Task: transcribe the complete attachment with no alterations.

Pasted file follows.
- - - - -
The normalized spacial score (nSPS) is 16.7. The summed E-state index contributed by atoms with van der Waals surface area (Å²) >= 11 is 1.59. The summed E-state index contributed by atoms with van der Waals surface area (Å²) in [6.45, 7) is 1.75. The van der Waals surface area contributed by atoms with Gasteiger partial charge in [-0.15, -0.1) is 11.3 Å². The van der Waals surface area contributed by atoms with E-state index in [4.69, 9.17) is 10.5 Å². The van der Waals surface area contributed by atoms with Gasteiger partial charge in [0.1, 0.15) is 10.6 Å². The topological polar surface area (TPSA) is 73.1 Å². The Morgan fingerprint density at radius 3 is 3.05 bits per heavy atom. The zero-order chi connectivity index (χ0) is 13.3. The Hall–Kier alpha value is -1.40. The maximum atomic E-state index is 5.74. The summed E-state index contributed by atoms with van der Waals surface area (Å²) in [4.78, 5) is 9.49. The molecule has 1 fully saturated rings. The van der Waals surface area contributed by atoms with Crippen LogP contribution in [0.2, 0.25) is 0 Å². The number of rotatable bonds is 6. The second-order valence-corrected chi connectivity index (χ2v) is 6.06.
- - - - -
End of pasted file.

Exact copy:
The normalized spacial score (nSPS) is 16.7. The summed E-state index contributed by atoms with van der Waals surface area (Å²) >= 11 is 1.59. The summed E-state index contributed by atoms with van der Waals surface area (Å²) in [6.45, 7) is 1.75. The van der Waals surface area contributed by atoms with Gasteiger partial charge in [-0.15, -0.1) is 11.3 Å². The van der Waals surface area contributed by atoms with E-state index in [4.69, 9.17) is 10.5 Å². The van der Waals surface area contributed by atoms with Gasteiger partial charge in [0.1, 0.15) is 10.6 Å². The topological polar surface area (TPSA) is 73.1 Å². The Morgan fingerprint density at radius 3 is 3.05 bits per heavy atom. The zero-order chi connectivity index (χ0) is 13.3. The Hall–Kier alpha value is -1.40. The maximum atomic E-state index is 5.74. The summed E-state index contributed by atoms with van der Waals surface area (Å²) in [4.78, 5) is 9.49. The molecule has 1 fully saturated rings. The van der Waals surface area contributed by atoms with Crippen LogP contribution in [0.2, 0.25) is 0 Å². The number of rotatable bonds is 6. The second-order valence-corrected chi connectivity index (χ2v) is 6.06.